Conor McGinn, St Helens North MP, is demanding a far better deal for former mine workers from St Helens and across the region.

    He has joined Gloria DePiero MP in writing to the trustees of the Mineworkers’ Pension Scheme (MPS) to call for a meeting to review an arrangement that has deprived ex-miners of billions of pounds.

    Under an agreement made by the Tory Government and the trustees of the British Coal pensions schemes in 1994, 50 per cent of the surplus made by the MPS goes to the Government.

    Since 1994, it has made £3.36bn from the scheme – despite making no contributions, even when the scheme was in deficit.

    Mr McGinn is working with the National Union of Mineworkers and MPs from coalfield communities to get a fairer deal for ex-miners.

    Commenting, Mr McGinn said:

    “Thousands of miners from St Helens and Lancashire and across the North West worked hard in difficult and dangerous conditions to build up a pension pot for their retirement.

    “I believe they or their widows and families should have a much greater share of the huge surplus that has been built up.

    “We will keep fighting for them. The Government might want to forget the contribution these men made, but we won’t. Victory to the Miners.”

  • Conor to hold debt advice surgery on Friday 10th February 5pm


    The first couple of months of the New Year can be a tough time for many people as they try to get their finances in order after Christmas.

    That’s why Conor McGinn MP has teamed up with St Helens Citizens AdviceBureau to encourage people to get advice on dealing with their debts.

    The St Helens North MP will hold a joint advice surgery with the CAB at his St Helens constituency office on Friday 10th February at 5pm.

    Conor McGinn said: “Post-Christmas is a stressful time for many people who are struggling with their debts.

    “More and more people every year have trouble making ends meet and covering the most essential household bills.

    “Money troubles don’t go away by themselves. So, if you’re getting into difficultly, act quickly and seek advice about how to deal with it. St Helens CAB is there to provide advice and support and our joint surgery will give people a chance to get help and advice.”

    Karl Pearce, chief executive of Citizens Advice St Helens said: “Demand for money and debt advice is highest in January and February, with one person contacting their nearest Citizens Advice for help every 11 seconds and people visiting our website every 3 seconds in January.”

    “Although debt worries can be more acute in January and February, people also need to take stock of their finances and thinking about the future. It doesn’t matter what your earn – whether you are on minimum wage or have a comfortable salary – everyone can benefit from reviewing their finances.”

    If you feel Conor and the CAB could be of help, please contact 01744 21336 to make an appointment.

  • Conor backs law change to tackle police assaults

    Conor policeHolly Lynch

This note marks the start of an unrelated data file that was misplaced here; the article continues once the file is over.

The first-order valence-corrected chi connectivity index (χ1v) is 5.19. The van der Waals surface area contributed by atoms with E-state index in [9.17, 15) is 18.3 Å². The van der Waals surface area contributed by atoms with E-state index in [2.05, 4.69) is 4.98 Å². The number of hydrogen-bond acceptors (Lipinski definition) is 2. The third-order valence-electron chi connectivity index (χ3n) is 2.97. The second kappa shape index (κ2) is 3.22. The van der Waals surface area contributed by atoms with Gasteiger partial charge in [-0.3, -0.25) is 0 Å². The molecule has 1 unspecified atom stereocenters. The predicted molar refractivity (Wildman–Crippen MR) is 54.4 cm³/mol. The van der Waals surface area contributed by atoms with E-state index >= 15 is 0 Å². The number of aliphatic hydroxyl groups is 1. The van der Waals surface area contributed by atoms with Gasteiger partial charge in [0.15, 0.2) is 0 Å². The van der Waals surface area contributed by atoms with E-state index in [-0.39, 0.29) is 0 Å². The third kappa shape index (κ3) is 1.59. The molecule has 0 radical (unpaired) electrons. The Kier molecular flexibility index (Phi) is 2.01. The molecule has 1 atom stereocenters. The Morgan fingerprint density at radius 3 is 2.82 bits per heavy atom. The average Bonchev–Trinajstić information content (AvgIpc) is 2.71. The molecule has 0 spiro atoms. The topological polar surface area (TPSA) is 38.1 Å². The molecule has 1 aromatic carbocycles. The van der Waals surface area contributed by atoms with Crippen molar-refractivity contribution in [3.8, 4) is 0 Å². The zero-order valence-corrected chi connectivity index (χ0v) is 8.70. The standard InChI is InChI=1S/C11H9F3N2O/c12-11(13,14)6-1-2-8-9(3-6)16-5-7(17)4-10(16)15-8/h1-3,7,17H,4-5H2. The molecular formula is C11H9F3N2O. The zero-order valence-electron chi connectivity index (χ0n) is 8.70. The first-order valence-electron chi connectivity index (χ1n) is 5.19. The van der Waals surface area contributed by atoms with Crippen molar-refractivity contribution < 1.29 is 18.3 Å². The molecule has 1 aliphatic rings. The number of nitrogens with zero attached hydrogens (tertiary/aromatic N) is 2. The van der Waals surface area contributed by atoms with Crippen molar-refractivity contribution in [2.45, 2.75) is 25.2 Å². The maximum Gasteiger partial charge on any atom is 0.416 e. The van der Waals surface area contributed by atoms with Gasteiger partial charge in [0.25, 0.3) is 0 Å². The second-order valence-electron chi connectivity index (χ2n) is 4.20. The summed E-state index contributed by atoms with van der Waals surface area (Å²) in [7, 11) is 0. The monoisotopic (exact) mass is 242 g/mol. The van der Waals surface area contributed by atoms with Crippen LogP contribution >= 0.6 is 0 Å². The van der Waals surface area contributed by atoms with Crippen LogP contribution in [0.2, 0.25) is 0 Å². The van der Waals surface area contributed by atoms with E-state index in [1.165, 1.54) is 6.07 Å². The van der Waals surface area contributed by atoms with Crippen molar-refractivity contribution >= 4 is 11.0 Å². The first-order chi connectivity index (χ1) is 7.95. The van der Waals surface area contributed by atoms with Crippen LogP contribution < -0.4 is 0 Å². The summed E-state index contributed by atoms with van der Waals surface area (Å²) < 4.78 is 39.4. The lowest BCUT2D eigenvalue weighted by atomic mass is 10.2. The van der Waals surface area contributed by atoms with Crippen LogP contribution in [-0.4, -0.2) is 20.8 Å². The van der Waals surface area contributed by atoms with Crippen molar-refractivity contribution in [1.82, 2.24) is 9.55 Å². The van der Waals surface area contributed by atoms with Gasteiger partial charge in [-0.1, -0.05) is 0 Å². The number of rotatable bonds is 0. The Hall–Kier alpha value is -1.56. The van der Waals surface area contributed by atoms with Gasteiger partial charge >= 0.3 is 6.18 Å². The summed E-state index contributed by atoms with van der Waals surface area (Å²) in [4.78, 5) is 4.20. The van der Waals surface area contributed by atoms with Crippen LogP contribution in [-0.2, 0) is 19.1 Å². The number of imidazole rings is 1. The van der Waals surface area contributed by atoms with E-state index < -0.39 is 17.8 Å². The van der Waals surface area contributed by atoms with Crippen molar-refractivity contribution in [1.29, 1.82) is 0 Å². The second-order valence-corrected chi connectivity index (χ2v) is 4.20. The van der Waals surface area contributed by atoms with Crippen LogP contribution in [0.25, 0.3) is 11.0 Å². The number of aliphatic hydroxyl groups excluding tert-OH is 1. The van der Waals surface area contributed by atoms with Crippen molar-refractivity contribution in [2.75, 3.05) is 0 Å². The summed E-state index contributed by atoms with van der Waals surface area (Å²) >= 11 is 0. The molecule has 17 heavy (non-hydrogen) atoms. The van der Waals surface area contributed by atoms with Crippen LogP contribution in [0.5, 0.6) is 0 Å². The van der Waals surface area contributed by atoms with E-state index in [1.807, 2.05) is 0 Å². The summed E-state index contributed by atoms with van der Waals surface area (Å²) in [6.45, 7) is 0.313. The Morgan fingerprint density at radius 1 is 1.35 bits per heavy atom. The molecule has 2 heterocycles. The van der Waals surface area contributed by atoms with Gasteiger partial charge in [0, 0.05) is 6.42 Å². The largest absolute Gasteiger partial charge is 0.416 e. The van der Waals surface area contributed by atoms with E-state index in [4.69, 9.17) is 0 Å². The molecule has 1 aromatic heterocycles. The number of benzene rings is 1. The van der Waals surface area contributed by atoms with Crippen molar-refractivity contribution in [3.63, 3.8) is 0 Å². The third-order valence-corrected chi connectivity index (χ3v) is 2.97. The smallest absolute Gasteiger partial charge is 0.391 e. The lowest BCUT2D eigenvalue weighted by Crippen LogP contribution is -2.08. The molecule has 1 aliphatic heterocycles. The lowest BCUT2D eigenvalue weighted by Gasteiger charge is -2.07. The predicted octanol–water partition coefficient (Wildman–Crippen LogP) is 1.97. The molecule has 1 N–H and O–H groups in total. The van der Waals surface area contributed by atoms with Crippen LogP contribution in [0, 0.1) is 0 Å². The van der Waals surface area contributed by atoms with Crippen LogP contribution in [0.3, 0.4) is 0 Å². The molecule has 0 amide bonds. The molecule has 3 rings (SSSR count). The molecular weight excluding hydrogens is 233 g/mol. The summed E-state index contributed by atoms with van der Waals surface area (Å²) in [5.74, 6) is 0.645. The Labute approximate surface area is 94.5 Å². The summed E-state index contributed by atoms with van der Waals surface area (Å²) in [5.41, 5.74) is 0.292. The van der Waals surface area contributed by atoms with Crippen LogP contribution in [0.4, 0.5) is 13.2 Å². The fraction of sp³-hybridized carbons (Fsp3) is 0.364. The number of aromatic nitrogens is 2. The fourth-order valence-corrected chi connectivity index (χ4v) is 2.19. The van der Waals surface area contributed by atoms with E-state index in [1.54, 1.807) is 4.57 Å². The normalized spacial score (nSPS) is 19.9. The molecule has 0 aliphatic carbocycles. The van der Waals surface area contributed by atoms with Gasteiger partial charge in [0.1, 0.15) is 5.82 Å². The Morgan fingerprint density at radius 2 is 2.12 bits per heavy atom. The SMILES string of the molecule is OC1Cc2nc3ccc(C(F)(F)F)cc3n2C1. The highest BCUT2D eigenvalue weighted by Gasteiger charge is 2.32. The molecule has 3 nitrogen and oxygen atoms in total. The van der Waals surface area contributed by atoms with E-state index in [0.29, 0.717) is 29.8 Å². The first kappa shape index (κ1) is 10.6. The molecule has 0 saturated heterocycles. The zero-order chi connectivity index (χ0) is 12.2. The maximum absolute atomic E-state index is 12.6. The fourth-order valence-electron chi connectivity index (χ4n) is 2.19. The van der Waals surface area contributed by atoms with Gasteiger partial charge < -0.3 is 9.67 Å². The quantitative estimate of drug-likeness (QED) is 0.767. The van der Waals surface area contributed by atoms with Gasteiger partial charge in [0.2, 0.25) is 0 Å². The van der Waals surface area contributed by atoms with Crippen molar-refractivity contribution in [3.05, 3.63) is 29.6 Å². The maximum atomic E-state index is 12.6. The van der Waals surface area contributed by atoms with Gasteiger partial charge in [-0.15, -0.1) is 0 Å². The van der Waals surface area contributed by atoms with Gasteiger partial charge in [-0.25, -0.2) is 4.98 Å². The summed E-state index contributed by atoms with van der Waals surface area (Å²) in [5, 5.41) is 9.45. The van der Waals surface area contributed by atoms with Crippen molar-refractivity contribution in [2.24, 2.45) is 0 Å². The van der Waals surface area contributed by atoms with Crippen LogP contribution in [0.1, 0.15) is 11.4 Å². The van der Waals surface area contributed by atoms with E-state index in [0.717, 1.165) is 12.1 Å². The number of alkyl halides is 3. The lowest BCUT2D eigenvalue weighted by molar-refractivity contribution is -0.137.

Conor McGinn, MP for St Helens North, has co-sponsored a Bill which would put in place measures to protect police officers, fire and rescue service workers, paramedics, doctors and nurses.

    The Crime (Assaults on Emergency Service Staff) Bill is led by the Labour MP for Halifax Holly Lynch and sponsored by Mr McGinn and nine other MPs. The Bill would make certain offences, including malicious wounding, grievous or actual bodily harm and common assault, aggravated when perpetrated against a police officer, firefighter, paramedic, doctor or nurse in the execution of their duty.

    It would also require someone who spits at an emergency responder to provide a blood sample to rule out the risk of having transmitted a communicable disease, or face a fine and custodial sentence for refusing to do so.

    Mr McGinn has previously called for tougher sentences for criminals assaulting police officers after he obtained figures for the Merseyside Police and Crime Commissioner Jane Kennedy. The figures showed that 584 Merseyside police officers were assaulted in the year 2015-2016 which represented one in six of the force’s 3,635 officers.

    This week the Police Federation of England and Wales released the results of their latest welfare survey data which suggest that there were more than two million (2,113,602) unarmed physical assaults on officers over a 12 month period, and a further 302,842 assaults using a deadly weapon.

    Speaking after the Bill was presented in Parliament, Conor McGinn MP said:

    “The amount of assaults and intimidation faced by our emergency services workers is truly shocking.

    “It seems clear that something needs to be done to better protect emergency workers and it for this reason that I am proud to support and sponsor Holly’s Bill.

    “I know from my regular meetings with the police officers and representatives from the Police Federation, as well as medics and firefighters what a difficult and often dangerous job they do. They deserve our utmost respect.